Your personal brand is simply who you are. And when you’re in an environment that won’t judge you for being that, you actually get to BE who you are. I never felt like I could truly be me in Jackson. There was too much I didn’t like about my experiences there. Too much “love thy neighbor unless they’re different.” Ann Arbor’s not perfect, and I’m not ignorant enough to think racism, homophobia – not to mention a whole lot of other judgment – doesn’t exist here, but I don’t know anyone who would use those words to describe it.

So why do I love Ann Arbor? Easy: I get to be me. And there’s nothing cooler for a person, or a personal brand.

So sayeth King Dave of Ann Arbor!

Dave Murray Mayniax Branding King Dave of Ann Arbor 2

Stay gutsy!

If you’re looking for branding help in the Ann Arbor / Ypsilanti area, feel free to get a hold of us at And don’t forget to visit our About page, just to see if you’d wanna work with us, anyway.

Oh, and you should probably fill your coffee cup. It’s getting low.

Dave Murray

Branding in Ann Arbor – The Basics

Branding in Ann Arbor – The Basics

For this happening post, I’ll be writing about branding in everyone’s favorite Tree Town: Ann Arbor, Michigan! This is a first for me, since I usually share branding and brand strategy tips for gutsy business owners and entrepreneurs everywhere. But fret not, denizens of fair Earth! You shall be able to apply these lessons to your happenin’ hamlet, as well.

And now I’m gonna stop typing like I’m from another time.

Naming Your Gutsy Ann Arbor Brand

What’s in a name? Well, everything if you’re thinking strategically. We constantly tell people brand names should be made-up words. That way, if good brand strategy’s applied, those made up words could one day stand for categories, such as Kleenex for tissue, Google for search, and Windex for window cleaner.

How do you come up with a made-up word?

– If you’re lucky enough to have an unusual last name, see if you can get
– What words describe you? Come up with a few, mix up some letters, and see what shows up.
– You could always do what Google and us did: come up with a new spelling for an existing word.

We like made-up words because they’re easy to trademark and – once your brand gets popular enough to be searched on Google – it’ll be the only thing that shows up. Plus, Google digs a branded search. Even with that rationale, many people want to stay general with their names. It’s not exactly gutsy, but we still do what we can to help. With that, what’s the one thing the entrepreneurs of fair Ann Arbor should never do when naming their brands?

This one’s easy. Ready? Ann Arbor area entrepreneurs should never put “Ann Arbor,” “Arbor,” “A2,” or any other names that stand for good old Tree Town, in their brand name.

That seems kind of counter-intuitive, doesn’t it. “But Dave, we’re in Ann Arbor! Why wouldn’t we want to use the town’s name?” Here’s why: because everyone uses the town’s name! That makes it even more general / generic that the already general / generic local business names that litter Ann Arbor.

I did a quick search “Ann Arbor” search on Google. The pic below’s what I found:


Reasons beyond “Ann Arbor” being too general in your brand name:

1. People don’t want to type a long name, and “Ann Arbor” is already three syllables and eight – nine if you count the space – characters. You want your name as short as possible, so adding “Ann Arbor,” or any variation thereof, is making things tougher than they have to be.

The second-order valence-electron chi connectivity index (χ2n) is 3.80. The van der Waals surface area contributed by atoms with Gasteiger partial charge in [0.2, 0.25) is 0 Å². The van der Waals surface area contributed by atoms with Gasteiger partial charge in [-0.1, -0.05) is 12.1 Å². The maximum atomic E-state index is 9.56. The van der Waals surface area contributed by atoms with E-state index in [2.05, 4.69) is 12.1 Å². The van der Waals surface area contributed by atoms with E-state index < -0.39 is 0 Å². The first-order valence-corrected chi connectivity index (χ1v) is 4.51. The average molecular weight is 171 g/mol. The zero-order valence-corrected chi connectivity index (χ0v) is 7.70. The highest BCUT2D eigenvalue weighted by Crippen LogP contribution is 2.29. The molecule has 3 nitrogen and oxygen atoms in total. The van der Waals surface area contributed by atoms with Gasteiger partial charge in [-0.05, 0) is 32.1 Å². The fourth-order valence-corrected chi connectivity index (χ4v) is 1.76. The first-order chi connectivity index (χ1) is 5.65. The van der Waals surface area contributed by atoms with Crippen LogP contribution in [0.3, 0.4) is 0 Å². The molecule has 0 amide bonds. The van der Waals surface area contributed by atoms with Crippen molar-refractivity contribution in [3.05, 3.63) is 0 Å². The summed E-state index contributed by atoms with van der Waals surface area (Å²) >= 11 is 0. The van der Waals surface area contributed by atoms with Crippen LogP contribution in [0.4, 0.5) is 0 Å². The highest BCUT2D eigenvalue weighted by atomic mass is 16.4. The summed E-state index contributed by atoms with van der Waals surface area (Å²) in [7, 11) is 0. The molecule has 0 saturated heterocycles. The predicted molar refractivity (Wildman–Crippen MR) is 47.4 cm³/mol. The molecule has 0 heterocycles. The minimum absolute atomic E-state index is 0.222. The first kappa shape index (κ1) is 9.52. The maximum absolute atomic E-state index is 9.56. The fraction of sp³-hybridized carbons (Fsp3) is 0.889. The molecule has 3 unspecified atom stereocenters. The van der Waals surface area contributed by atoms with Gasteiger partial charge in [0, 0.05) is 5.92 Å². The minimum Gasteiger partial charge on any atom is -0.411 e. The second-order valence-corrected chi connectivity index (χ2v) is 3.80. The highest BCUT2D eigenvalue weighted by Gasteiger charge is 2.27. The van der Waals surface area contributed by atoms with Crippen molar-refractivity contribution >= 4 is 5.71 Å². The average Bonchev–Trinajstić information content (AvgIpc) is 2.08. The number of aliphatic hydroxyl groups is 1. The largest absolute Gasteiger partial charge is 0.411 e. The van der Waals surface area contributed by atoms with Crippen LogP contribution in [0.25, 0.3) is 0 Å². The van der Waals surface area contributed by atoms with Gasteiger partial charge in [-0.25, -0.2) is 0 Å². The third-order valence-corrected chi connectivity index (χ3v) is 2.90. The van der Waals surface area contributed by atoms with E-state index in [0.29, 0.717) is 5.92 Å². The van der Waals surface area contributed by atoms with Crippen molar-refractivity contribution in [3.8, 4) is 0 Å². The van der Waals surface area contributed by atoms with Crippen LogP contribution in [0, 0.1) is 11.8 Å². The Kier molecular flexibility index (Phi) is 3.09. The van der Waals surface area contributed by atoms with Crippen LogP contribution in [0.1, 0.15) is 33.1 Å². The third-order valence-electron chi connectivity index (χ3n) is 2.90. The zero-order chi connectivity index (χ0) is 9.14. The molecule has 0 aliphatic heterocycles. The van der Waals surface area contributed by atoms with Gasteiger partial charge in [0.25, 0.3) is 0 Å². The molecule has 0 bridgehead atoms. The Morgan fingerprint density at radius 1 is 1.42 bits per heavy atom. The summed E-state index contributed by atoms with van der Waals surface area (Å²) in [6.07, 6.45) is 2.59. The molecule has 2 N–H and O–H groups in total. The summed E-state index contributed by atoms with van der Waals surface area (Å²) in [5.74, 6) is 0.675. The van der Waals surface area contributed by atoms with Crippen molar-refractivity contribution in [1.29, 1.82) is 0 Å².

2. If your name starts with “Ann Arbor,” it’ll never be on page one for an “Ann Arbor” search, and might not even be suggested by Google in the search bar.

Designing a Logo for Your Gutsy Ann Arbor Brand

Check out this image – our second Instagram pic:


Notice the huge block M? Yeah, that’s the University of Michigan’s block M. And it’s kind of a big deal around here. Die-hard Wolverine fans worship at its blocky serifs. Die-hard Buckeyes fans grow angry at the very mention of it – or maybe they’re just angry because their team plays in a shoe. And gets cheap tattoos.

But I digress.

Even if some people in Ann Arbor don’t like the University of Michigan, or give a crap about the block M, they understand its power, and the power of its colors. So naturally, what do they do? They make their logos maize and blue. And even your humble branders aren’t immune to such things. Vanessa’s and my first business, Good Stuff Studios, fell prey to this thinking, as well.


See the history of Vanessa and I working together at our About page.

So what happens when everyone’s logos are maize and blue? Simple: they lose their differentiation. They’re just pretending. They’re just trying for their own block M.

In 2014, Vanessa and I did a logo study you can get to by clicking Do People Forget Your Brand Because Your Logo Sucks? If you want to know the right colors to use for your logo, check it out. And as a bonus, in a town dominated by yellows and blues, the right color to use is red.

Remember to keep your as simple at the block M, the Apple logo, or Target. Simplicity wins the day in everything. Even logo design.

Creating a Tagline for Your Gutsy Ann Arbor Brand

I could write a blog on just taglines. In fact, I could probably write quite a few of them. But for now, let’s keep it simple. Let’s assume you decided to keep your business in Ann Arbor. You may add a couple locations, but you want to keep them all in Tree Town. Well guess what, I’m gonna let you use “Ann Arbor,” now. That’s right, folks! If you plan on keeping your business in A2, you could throw it in your tagline. You could start it with “Ann Arbor’s Original…” and go from there.

If there’s one thing I’ve learned by having a business in Ann Arbor, it’s that people almost have an unnatural need to help our local businesses. So, while putting “Ann Arbor” in your name is bad for brand strategy reasons, putting it in your tagline could have a great impact on your future earnings.


If you’d like to know more about our tagline process – or anything branding-related – fill out the form on our Contact page. Hell, ask us about Ann Arbor and we’ll get back to ya. We dig this crazy town!

Well, I think that’s all I’ve got to say about that. Remember to get a hold of us with any questions. Remember to have fun. But most importantly, remember to never set foot in an oversized horseshoe.

Stay gutsy, gang!